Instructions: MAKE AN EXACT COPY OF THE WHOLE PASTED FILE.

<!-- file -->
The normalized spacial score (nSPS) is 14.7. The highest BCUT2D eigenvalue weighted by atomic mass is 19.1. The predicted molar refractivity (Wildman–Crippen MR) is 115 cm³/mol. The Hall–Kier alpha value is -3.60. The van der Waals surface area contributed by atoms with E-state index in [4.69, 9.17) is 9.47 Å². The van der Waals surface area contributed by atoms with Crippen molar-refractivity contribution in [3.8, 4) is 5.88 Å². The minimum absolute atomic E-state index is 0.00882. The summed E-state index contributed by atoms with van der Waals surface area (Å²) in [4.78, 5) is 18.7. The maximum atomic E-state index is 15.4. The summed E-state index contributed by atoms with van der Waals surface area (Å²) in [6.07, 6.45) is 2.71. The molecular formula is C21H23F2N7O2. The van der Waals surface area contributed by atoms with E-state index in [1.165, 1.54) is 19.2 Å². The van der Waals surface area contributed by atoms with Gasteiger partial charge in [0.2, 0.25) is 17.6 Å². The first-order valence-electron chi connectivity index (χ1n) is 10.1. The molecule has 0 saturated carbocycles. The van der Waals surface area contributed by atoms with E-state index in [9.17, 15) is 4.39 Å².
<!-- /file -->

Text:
The normalized spacial score (nSPS) is 14.7. The highest BCUT2D eigenvalue weighted by atomic mass is 19.1. The predicted molar refractivity (Wildman–Crippen MR) is 115 cm³/mol. The Hall–Kier alpha value is -3.60. The van der Waals surface area contributed by atoms with E-state index in [4.69, 9.17) is 9.47 Å². The van der Waals surface area contributed by atoms with Crippen molar-refractivity contribution in [3.8, 4) is 5.88 Å². The minimum absolute atomic E-state index is 0.00882. The summed E-state index contributed by atoms with van der Waals surface area (Å²) in [4.78, 5) is 18.7. The maximum atomic E-state index is 15.4. The summed E-state index contributed by atoms with van der Waals surface area (Å²) in [6.07, 6.45) is 2.71. The molecular formula is C21H23F2N7O2. The van der Waals surface area contributed by atoms with E-state index in [1.165, 1.54) is 19.2 Å². The van der Waals surface area contributed by atoms with Gasteiger partial charge in [0.2, 0.25) is 17.6 Å². The first-order valence-electron chi connectivity index (χ1n) is 10.1. The molecule has 0 saturated carbocycles. The van der Waals surface area contributed by atoms with E-state index in [9.17, 15) is 4.39 Å².